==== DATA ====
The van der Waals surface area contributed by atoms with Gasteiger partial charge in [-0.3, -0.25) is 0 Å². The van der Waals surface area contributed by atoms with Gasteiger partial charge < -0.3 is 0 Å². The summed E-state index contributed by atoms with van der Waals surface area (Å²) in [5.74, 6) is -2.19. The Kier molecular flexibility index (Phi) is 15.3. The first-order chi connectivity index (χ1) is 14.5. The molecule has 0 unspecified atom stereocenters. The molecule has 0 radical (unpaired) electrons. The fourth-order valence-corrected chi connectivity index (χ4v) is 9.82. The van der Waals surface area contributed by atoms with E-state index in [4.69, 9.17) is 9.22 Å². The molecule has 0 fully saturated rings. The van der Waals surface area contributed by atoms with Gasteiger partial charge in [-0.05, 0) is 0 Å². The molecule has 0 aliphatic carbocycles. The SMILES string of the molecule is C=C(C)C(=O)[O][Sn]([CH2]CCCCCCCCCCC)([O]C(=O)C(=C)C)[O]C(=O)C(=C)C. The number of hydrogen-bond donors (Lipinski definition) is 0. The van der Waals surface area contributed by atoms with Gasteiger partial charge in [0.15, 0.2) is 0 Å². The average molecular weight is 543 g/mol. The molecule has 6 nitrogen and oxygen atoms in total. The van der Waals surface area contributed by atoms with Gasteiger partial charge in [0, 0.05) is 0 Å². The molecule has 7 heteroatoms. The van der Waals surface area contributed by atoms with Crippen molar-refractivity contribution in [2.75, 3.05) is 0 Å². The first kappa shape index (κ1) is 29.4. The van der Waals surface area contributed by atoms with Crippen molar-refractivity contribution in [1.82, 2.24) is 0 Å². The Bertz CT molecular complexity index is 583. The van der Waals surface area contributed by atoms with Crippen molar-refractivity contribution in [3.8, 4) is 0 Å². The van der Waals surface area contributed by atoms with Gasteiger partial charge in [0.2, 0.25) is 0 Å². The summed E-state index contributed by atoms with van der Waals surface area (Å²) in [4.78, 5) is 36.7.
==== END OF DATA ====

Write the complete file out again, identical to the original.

The van der Waals surface area contributed by atoms with Gasteiger partial charge in [-0.3, -0.25) is 0 Å². The van der Waals surface area contributed by atoms with Gasteiger partial charge < -0.3 is 0 Å². The summed E-state index contributed by atoms with van der Waals surface area (Å²) in [5.74, 6) is -2.19. The Kier molecular flexibility index (Phi) is 15.3. The first-order chi connectivity index (χ1) is 14.5. The molecule has 0 unspecified atom stereocenters. The molecule has 0 radical (unpaired) electrons. The fourth-order valence-corrected chi connectivity index (χ4v) is 9.82. The van der Waals surface area contributed by atoms with E-state index in [4.69, 9.17) is 9.22 Å². The molecule has 0 fully saturated rings. The van der Waals surface area contributed by atoms with Gasteiger partial charge in [-0.05, 0) is 0 Å². The molecule has 0 aliphatic carbocycles. The SMILES string of the molecule is C=C(C)C(=O)[O][Sn]([CH2]CCCCCCCCCCC)([O]C(=O)C(=C)C)[O]C(=O)C(=C)C. The number of hydrogen-bond donors (Lipinski definition) is 0. The van der Waals surface area contributed by atoms with Gasteiger partial charge in [0.15, 0.2) is 0 Å². The average molecular weight is 543 g/mol. The molecule has 6 nitrogen and oxygen atoms in total. The van der Waals surface area contributed by atoms with Gasteiger partial charge in [0, 0.05) is 0 Å². The molecule has 7 heteroatoms. The van der Waals surface area contributed by atoms with Crippen molar-refractivity contribution in [2.75, 3.05) is 0 Å². The first kappa shape index (κ1) is 29.4. The van der Waals surface area contributed by atoms with Crippen molar-refractivity contribution in [1.82, 2.24) is 0 Å². The Bertz CT molecular complexity index is 583. The van der Waals surface area contributed by atoms with Crippen molar-refractivity contribution in [3.8, 4) is 0 Å². The van der Waals surface area contributed by atoms with Gasteiger partial charge in [0.2, 0.25) is 0 Å². The summed E-state index contributed by atoms with van der Waals surface area (Å²) in [4.78, 5) is 36.7.